Patient and family caregiver partners participated in the grant proposal process. During the feasibility trial phase patient partners were members of governance and implementation committees, contributing to decisions in clinical, evaluation, and technology streams. Patient partners helped develop and review all patient-facing materials such as information brochures and surveys, and participated as actors during recruitment dress rehearsals. TEC4Home’s committee structure was expanded for the RCT. Working with the BC Strategy for Patient-Oriented Research (SPOR) SUPPORT Unit, Heart Life Canada, and Patient Voices Network, a provincial Patient Advisory Committee (PAC) was formed. A full-day workshop was held in Vancouver to form relationships, provide orientation on all aspects of TEC4Home, and build understanding about health research in general amongst patient members. The PAC, co-chaired by patient partner and TEC4Home’s principal investigator, has eight members with patients and family caregivers living with heart failure from three geographical regions of BC. The terms of reference stipulate PAC is responsible for advising on decisions concerning TEC4Home including reviewing, informing, and ratifying patient materials. PAC members also sit on other TEC4Home committees. The participatory approach includes an ongoing focus group for PAC and project team to reflect on quality of engagement and help adjust as needed.


      Finding/Results:
      The PAC has been instrumental in ensuring readability of research materials, and in quality improvement during implementation. The PAC supported the analysis of patient care pathways in receiving HF management, identifying where key opportunities and challenges lie. Patients and family caregivers with lived experiences shared their personal stories of the importance of autonomy and not losing their own identities during recovery, and how they would like to see health services improve. These insights helped shape TEC4Home; PAC continues to make significant contributions to knowledge dissemination activities, for example producing a patient- and family-centred summary of feasibility trial findings. The PAC will participate in ongoing evaluation of their engagement in TEC4Home. This will include documentation of patient partners’ goals, and collaborative efforts to ensure their experiences are rewarding and productive.


      Conclusion/Implications/Recommendations:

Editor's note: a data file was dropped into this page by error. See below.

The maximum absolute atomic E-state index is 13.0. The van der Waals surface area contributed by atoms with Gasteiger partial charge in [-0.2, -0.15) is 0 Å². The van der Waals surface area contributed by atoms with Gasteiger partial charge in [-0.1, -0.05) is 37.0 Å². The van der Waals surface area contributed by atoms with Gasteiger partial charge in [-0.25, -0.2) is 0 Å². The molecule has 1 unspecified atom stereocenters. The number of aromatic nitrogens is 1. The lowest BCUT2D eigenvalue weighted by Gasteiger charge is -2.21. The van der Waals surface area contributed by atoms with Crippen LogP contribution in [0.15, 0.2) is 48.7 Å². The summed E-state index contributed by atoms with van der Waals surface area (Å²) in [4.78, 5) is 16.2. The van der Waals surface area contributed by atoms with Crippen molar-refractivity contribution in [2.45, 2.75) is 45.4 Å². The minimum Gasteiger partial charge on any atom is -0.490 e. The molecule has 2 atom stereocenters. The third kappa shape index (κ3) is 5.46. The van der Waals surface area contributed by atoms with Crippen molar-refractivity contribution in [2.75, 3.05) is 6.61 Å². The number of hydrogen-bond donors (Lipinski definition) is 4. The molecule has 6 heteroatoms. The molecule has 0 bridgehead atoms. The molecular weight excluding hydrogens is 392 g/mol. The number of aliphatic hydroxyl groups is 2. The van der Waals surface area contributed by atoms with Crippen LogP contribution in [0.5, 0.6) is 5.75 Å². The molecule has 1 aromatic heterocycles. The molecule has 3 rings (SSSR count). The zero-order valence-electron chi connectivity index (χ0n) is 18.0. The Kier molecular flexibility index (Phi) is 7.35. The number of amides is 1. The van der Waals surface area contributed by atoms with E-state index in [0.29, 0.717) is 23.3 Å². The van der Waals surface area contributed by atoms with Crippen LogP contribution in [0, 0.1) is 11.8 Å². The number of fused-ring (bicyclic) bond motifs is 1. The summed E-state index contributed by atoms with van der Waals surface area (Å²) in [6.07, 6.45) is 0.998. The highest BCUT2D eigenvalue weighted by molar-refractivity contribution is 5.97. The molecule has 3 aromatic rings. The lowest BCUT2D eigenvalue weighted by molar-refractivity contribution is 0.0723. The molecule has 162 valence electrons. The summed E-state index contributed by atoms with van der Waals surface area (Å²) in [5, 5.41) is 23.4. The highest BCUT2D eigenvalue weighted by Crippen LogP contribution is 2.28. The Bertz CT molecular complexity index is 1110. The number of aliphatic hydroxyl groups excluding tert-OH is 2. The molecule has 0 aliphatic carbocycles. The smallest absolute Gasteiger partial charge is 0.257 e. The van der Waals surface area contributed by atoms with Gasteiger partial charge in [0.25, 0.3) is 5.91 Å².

From grant proposal through to the ongoing RCT, patient engagement has been key. Patient partners contribute to foundational and practical aspects of research alike. It is important to adopt a patient-oriented stance from the outset, and grow the project with patient and family input. Patient partners must be supported through ongoing collaborative reflection to address issues such as power, and to determine tangible ways to value patient partners for their contributions.


      140 Character Summary:
      Patient engagement in all phases of a multi-sectoral research initiative contributes to effective and robust processes and outcomes.

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      OS17.04 - Patient Engagement and Access to Digital Health Services Amongst Canadians (ID 94)

      Simon Hagens, Canada Health Infoway; TOronto/CA

      • Abstract

      Purpose/Objectives:
      Patient engagement is a crucial component of high-quality healthcare services (Forbat, Cayless, Knighting, Cornwell, & Kearney, 2009). Yet despite its primacy, there remain substantive variation in the level of patient engagement with healthcare providers. The purpose of this study is twofold. First is to differentiate demographically characteristics of patients within each of the levels of engagement patients have with their healthcare providers. Second is to conduct correlational analysis on the relationship between patient’s perception of engagement with healthcare provider and access, utilization and interest in e-services in Canada. Reference: Forbat, L., Cayless, S., Knighting, K., Cornwell, J., & Kearney, N. (2009). Engaging patients in health care: An empirical study of the role of engagement on attitudes and action. Patient Education and Counseling, 74(1), 84–90. https://doi.org/10.1016/j.pec.2008.07.055


      Methodology/Approach:
      This study uses self-reported data from Canada Health Infoway’s 2018 Annual Tracking survey: Access Digital Health 2018. Access Digital Health surveyed 2,406 Canadians on their attitudes, utilization, perceptions and expectations regarding digital health services in Canada. The sample was recruited from Harris Poll Online (HPOL)—Nielsen’s proprietary panel—supplemented with sample from other Nielsen-vetted partner panels. The survey instrument was available in both English and French, administered online. Weighting has been applied to reflect the natural incidence of Canadians 16+ by age, sex and province. Perception of engagement with health care provider was determined by a combination of patient’s involvement with their health care providers and confidence to participate with their health care providers for health care management and decision-making. The relationship between patient engagement and patient access, utilization, and interest in various e-services were investigated controlling for demographic variables.